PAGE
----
Boredom and Unschooling

the state of being weary and restless through lack of interest

tedium - ennui - weariness - dullness

Ideas and assistance for parents:

A gentle approach to boredom, by Karen James

Riches (Joyce Fetteroll; short)

Half Empty— be open, and not rejecting

finding Wonder

Boredom involves a feeling of paucity; help them find abundance.

Bored No More1998, Sandra Dodd
en français: Plus jamais d'ennui !

Wikipedia's boredom page discusses it in terms of Psychology, Philosophy, Causes and effects and Popular culture

The word isn't very old. The word "bore" referring to a tedious person others would prefer to avoid is from the 18th Century (according to the Oxford English Dictionary), and the French thought the English were that way—sulky, and not very interested in life. The English used "tedious," blaming situations and activities for being uninteresting.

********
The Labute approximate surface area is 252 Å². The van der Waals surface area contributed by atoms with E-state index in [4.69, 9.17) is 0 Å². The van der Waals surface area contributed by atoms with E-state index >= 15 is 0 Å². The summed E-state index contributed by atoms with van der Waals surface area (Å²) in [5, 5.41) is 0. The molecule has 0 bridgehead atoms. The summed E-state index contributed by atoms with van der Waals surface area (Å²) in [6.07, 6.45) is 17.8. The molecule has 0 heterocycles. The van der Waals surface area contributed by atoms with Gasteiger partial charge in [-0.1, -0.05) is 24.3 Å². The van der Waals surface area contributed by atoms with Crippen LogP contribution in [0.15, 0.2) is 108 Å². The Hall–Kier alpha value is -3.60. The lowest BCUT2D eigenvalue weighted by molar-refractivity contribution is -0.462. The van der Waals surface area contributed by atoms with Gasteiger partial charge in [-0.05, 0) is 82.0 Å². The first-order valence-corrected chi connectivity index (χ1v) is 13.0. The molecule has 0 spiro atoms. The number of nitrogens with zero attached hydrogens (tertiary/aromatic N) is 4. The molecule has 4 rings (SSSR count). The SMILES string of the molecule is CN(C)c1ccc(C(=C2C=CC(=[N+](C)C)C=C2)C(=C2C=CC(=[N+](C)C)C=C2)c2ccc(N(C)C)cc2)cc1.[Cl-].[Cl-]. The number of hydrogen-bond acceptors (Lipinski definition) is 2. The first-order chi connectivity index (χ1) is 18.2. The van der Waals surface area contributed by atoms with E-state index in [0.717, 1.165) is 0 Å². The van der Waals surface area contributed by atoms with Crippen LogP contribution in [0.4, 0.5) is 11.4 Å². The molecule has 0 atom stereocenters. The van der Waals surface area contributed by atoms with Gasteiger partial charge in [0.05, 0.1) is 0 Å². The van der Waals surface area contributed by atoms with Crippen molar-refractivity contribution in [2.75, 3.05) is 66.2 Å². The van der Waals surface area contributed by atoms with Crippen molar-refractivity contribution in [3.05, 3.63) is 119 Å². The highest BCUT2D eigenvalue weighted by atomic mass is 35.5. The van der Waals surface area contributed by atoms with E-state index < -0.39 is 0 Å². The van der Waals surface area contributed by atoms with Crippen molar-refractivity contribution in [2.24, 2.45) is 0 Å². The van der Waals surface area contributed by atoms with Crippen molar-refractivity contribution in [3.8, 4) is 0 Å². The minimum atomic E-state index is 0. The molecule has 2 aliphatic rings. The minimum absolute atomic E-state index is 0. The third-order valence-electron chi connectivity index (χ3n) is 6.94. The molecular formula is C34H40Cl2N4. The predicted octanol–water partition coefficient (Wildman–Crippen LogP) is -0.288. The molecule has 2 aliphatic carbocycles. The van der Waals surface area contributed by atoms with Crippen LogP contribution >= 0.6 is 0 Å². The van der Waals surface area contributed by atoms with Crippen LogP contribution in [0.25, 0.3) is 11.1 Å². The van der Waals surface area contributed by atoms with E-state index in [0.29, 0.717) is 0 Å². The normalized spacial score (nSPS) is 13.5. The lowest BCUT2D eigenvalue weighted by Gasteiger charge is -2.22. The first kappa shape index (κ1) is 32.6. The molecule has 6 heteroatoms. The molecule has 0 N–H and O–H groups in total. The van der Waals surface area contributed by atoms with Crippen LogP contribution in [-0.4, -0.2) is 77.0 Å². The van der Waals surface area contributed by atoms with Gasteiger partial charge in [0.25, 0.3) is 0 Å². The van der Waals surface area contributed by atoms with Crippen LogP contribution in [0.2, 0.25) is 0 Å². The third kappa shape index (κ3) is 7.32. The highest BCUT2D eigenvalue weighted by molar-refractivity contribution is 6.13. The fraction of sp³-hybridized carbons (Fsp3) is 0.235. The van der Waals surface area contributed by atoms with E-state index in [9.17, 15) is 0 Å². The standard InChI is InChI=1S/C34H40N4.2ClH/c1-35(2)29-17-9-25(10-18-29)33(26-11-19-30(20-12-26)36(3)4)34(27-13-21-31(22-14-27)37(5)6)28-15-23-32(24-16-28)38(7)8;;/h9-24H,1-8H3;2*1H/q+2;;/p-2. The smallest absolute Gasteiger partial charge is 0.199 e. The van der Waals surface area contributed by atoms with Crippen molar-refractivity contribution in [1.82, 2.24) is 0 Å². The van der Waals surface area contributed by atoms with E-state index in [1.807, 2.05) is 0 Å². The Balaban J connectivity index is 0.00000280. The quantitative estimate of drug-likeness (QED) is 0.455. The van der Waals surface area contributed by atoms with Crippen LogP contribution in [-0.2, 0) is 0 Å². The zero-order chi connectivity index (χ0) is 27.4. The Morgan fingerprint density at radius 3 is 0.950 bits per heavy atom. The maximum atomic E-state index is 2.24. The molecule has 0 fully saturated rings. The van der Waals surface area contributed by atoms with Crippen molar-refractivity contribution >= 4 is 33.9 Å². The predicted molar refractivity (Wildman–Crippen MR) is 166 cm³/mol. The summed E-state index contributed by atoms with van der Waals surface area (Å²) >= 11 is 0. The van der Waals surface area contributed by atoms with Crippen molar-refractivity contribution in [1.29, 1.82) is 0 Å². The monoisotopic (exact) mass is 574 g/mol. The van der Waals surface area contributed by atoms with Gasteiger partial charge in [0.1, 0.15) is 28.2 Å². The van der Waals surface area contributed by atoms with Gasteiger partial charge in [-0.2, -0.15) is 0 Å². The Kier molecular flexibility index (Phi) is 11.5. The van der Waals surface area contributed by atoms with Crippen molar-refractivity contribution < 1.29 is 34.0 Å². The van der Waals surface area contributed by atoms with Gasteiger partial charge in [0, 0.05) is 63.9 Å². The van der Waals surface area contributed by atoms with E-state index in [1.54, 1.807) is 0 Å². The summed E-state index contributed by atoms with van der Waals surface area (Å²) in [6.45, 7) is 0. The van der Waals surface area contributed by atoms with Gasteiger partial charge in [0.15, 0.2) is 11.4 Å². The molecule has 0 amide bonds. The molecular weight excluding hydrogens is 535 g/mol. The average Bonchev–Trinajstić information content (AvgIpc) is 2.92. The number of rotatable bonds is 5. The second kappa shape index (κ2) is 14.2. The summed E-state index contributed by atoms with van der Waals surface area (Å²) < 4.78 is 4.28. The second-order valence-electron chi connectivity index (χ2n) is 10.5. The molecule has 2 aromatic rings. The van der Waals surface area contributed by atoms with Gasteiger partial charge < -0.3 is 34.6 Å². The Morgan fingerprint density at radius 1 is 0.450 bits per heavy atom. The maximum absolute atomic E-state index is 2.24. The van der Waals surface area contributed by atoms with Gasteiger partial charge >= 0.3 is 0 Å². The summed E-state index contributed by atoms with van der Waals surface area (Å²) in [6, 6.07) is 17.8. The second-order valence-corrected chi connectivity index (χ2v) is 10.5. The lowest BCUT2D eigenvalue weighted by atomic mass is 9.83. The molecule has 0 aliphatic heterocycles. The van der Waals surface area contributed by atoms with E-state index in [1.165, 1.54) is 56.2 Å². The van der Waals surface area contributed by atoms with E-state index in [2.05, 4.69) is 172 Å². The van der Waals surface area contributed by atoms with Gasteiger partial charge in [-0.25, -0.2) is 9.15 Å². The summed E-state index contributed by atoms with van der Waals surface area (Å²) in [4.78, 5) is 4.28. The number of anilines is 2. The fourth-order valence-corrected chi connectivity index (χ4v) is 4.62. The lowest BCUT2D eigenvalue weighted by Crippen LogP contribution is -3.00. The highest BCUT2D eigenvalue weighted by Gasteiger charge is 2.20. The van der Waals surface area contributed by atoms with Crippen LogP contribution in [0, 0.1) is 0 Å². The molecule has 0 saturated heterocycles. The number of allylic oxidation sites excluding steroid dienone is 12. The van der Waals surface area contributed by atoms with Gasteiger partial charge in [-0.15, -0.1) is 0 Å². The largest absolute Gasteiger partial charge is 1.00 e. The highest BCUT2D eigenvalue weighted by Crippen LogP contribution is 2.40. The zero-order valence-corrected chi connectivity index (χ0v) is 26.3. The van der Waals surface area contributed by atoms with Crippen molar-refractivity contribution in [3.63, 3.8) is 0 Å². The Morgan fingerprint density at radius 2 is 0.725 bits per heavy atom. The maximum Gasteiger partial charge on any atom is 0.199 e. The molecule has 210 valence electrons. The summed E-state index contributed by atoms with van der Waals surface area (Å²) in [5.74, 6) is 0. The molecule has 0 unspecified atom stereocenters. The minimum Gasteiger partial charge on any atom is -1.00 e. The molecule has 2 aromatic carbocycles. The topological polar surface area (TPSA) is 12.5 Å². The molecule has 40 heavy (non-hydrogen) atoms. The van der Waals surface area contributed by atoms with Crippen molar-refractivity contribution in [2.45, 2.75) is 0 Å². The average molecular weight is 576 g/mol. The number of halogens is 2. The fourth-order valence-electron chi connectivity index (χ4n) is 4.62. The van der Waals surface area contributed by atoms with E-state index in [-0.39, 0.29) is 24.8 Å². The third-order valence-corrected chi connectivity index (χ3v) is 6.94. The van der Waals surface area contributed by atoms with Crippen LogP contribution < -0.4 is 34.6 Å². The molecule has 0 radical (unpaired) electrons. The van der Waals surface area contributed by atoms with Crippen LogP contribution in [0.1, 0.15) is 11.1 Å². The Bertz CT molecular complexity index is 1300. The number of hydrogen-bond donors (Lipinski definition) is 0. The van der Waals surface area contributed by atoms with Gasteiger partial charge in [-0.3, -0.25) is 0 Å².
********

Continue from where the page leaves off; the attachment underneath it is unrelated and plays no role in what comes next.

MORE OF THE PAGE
"Boredom," as a word, is from the 19th Century.

The easy way around this is to make life interesting for one's individual children. Rather than setting out a life that they either like or don't, and then blaming them if they don't like it, find value and purpose in what they do like, and live there.

From that Wikipedia article, with its citation:

There are three types of boredom, all of which involve problems of engagement of attention. These include times when we are prevented from engaging in some wanted activity, when we are forced to engage in some unwanted activity, or when we are simply unable, for no apparent reason, to maintain engagement in any activity or spectacle. [6]
If that list is to be accepted, then unschooling parents can avoid boredom by finding ways to help children engage in wanted activities, not pressing them to engage in unwanted activities, and provide options to any activity or spectacle. (I'm thinking having quiet toys, a book, a Gameboy, smart phone or iPad on hand.)